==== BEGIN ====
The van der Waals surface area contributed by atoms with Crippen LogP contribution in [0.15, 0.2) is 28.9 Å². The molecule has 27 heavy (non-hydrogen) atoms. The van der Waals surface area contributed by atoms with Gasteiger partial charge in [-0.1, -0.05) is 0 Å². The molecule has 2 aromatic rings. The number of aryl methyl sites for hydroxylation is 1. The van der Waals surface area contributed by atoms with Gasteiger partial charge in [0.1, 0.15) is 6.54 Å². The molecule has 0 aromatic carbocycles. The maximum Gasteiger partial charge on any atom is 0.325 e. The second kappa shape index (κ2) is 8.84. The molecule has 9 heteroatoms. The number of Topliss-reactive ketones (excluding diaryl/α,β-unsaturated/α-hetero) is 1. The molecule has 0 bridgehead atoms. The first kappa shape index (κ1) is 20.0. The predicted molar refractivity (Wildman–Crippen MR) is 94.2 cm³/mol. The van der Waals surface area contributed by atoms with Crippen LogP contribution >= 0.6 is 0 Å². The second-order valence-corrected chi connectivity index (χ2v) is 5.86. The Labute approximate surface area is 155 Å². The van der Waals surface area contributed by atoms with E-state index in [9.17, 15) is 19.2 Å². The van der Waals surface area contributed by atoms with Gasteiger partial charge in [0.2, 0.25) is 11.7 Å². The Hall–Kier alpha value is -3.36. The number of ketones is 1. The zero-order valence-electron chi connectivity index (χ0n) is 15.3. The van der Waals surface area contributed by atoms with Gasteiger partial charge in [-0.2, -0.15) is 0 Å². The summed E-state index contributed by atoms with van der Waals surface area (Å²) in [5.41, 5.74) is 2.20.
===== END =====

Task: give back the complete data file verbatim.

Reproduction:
The van der Waals surface area contributed by atoms with Crippen LogP contribution in [0.15, 0.2) is 28.9 Å². The molecule has 27 heavy (non-hydrogen) atoms. The van der Waals surface area contributed by atoms with Gasteiger partial charge in [-0.1, -0.05) is 0 Å². The molecule has 2 aromatic rings. The number of aryl methyl sites for hydroxylation is 1. The van der Waals surface area contributed by atoms with Gasteiger partial charge in [0.1, 0.15) is 6.54 Å². The molecule has 0 aromatic carbocycles. The maximum Gasteiger partial charge on any atom is 0.325 e. The second kappa shape index (κ2) is 8.84. The molecule has 9 heteroatoms. The number of Topliss-reactive ketones (excluding diaryl/α,β-unsaturated/α-hetero) is 1. The molecule has 0 bridgehead atoms. The first kappa shape index (κ1) is 20.0. The predicted molar refractivity (Wildman–Crippen MR) is 94.2 cm³/mol. The van der Waals surface area contributed by atoms with Crippen LogP contribution >= 0.6 is 0 Å². The second-order valence-corrected chi connectivity index (χ2v) is 5.86. The Labute approximate surface area is 155 Å². The van der Waals surface area contributed by atoms with E-state index in [9.17, 15) is 19.2 Å². The van der Waals surface area contributed by atoms with Gasteiger partial charge in [0.2, 0.25) is 11.7 Å². The Hall–Kier alpha value is -3.36. The number of ketones is 1. The zero-order valence-electron chi connectivity index (χ0n) is 15.3. The van der Waals surface area contributed by atoms with Gasteiger partial charge in [-0.2, -0.15) is 0 Å². The summed E-state index contributed by atoms with van der Waals surface area (Å²) in [5.41, 5.74) is 2.20.